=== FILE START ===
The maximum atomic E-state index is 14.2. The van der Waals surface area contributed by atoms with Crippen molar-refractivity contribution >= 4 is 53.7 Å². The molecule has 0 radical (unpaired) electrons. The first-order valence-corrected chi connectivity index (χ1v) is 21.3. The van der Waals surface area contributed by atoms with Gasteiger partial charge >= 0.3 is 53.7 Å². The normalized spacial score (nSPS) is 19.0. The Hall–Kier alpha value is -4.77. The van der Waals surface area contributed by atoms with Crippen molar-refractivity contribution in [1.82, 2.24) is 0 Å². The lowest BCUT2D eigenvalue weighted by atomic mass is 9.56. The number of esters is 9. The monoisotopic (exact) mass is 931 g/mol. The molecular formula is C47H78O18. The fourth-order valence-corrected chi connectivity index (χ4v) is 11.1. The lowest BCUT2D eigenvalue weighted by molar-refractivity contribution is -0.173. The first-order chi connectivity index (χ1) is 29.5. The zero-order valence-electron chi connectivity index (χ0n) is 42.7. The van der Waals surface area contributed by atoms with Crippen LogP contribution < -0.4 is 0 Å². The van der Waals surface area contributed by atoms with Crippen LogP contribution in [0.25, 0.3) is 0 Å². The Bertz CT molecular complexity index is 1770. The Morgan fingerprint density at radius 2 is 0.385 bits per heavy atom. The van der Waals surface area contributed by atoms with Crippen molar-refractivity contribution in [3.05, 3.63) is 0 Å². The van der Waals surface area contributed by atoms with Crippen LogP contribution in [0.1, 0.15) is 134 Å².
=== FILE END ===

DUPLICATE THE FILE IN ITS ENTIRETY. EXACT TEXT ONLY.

The maximum atomic E-state index is 14.2. The van der Waals surface area contributed by atoms with Crippen molar-refractivity contribution >= 4 is 53.7 Å². The molecule has 0 radical (unpaired) electrons. The first-order valence-corrected chi connectivity index (χ1v) is 21.3. The van der Waals surface area contributed by atoms with Gasteiger partial charge >= 0.3 is 53.7 Å². The normalized spacial score (nSPS) is 19.0. The Hall–Kier alpha value is -4.77. The van der Waals surface area contributed by atoms with Crippen molar-refractivity contribution in [1.82, 2.24) is 0 Å². The lowest BCUT2D eigenvalue weighted by atomic mass is 9.56. The number of esters is 9. The monoisotopic (exact) mass is 931 g/mol. The molecular formula is C47H78O18. The fourth-order valence-corrected chi connectivity index (χ4v) is 11.1. The lowest BCUT2D eigenvalue weighted by molar-refractivity contribution is -0.173. The first-order chi connectivity index (χ1) is 29.5. The zero-order valence-electron chi connectivity index (χ0n) is 42.7. The van der Waals surface area contributed by atoms with Crippen LogP contribution < -0.4 is 0 Å². The van der Waals surface area contributed by atoms with Crippen LogP contribution in [0.25, 0.3) is 0 Å². The Bertz CT molecular complexity index is 1770. The Morgan fingerprint density at radius 2 is 0.385 bits per heavy atom. The van der Waals surface area contributed by atoms with Crippen molar-refractivity contribution in [3.05, 3.63) is 0 Å². The van der Waals surface area contributed by atoms with Crippen LogP contribution in [0.1, 0.15) is 134 Å².